It’s interesting to note that the Badenhorst Secateurs Chenin Blanc 2017, a wine reported to be made in volumes of up to 170 000 litres per year, was among the top performers, scoring 92 on the 100-point quality scale, in a recent World of Fine Wine tasting of Chenin Blanc reported on by our correspondent Tim James here. This is a wine which will cost you R85 a bottle from local retailer Wine Cellar or around ₤11 (the equivalent of R195 at the current exchange rate) in the UK. As Secateurs originator Adi Badenhorst once said to me, “the margins are poor but it helps with cash flow.” Moreover, it means potentially great Swartland vineyards stay in the ground a little while longer.
The bottom-line issue remains, though, that even the canny Badenhorst remains a price taker. In conditions of just about perfect competition, a producer is a price taker because other producers can enter the market easily and produce a wine that is indistinguishable from every other producer’s – let’s not forget that Chenin remains South Africa’s most ubiquitous grape variety with 17 593ha planted at the end of 2017, the equivalent of 18,5% of the national vineyard .
What Badenhorst has done to a certain extent is create a brand – the Secateurs packaging with pruning clippers imposed on striking yellow stripe is memorable – but how much more could he have achieved with serious investment? Of course, meaningful multinational outlay is generally going to be hard to come by as long as land expropriation without compensation is the debate of the day…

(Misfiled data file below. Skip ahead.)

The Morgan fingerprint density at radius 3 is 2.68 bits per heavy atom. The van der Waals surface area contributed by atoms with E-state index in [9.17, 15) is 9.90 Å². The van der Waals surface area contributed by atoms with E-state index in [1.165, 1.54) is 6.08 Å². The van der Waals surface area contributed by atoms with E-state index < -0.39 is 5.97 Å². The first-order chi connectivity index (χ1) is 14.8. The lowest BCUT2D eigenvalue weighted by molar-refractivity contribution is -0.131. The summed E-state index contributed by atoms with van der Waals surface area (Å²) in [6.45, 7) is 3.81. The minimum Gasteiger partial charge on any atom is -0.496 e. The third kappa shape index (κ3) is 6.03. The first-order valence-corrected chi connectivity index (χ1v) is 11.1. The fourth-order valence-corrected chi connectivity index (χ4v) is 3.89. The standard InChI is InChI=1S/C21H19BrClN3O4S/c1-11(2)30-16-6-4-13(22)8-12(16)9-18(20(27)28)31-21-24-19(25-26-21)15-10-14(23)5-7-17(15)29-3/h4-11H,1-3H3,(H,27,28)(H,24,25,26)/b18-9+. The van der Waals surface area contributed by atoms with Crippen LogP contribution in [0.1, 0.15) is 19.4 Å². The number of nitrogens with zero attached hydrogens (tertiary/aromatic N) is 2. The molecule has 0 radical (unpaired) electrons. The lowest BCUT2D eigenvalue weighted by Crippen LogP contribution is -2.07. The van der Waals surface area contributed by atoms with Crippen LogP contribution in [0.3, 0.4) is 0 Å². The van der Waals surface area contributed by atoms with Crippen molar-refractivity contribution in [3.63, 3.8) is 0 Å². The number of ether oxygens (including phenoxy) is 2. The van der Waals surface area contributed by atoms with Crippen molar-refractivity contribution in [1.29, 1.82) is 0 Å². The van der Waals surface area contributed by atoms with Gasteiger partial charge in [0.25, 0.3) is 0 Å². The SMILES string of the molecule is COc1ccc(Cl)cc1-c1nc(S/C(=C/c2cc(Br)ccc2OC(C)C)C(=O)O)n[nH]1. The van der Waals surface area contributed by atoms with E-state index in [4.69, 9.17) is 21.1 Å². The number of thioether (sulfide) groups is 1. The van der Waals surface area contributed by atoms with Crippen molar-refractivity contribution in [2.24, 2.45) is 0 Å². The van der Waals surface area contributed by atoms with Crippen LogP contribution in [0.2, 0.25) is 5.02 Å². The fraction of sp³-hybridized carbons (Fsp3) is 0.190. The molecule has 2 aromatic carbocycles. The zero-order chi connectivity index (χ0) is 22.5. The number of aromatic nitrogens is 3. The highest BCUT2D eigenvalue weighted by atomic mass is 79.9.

It would seem nothing is impossible for Mike Ratcliffe, however, who has got his hands on some sort of capital after doing a deal which saw family property Warwick in Stellenbosch sold to San Francisco investment firm Eileses Capital. He’s recently been circulating via social media the mission statement for his other business venture, namely Paarl property Vilafonté which reads as follows: “An uncompromising attitude towards quality defines Vilafonté. Our customers ultimately remain the sole custodians of our reputation. We judge ourselves against the international investment grade wine market, but here alone quality is not enough. The most demanding wine collectors seek pedigree, desirability and historical propensity to retain and accumulate value. Vilafonté will strive to consistently emulate these traits to compete in this demanding market.”
As opposed to Chenin Blanc or any other white variety, Ratcliffe has always opted for red wine, current releases being Seriously Old Dirt 2015 available locally at R260 a bottle, Vilafonté Series M 2015 at R600 a bottle and Vilafonté Series C 2015 which was priced at R1 200 but is already sold out – total production amounting to 4 000 cases according to Platter’s 2018. In addition, the two top-end wines are always first made available to members of a mailing list at preferential prices and older vintages are re-released periodically. Ratcliffe knows that if there’s one thing money can’t buy, then it’s mystique and he’s doing a good job of building that into the Vilafonté brand. Mystique goes towards desirability and desirability goes towards sales – and you don’t need that much critical endorsement when the cash is already in the bank. Other local producers might well take a leaf out of his book.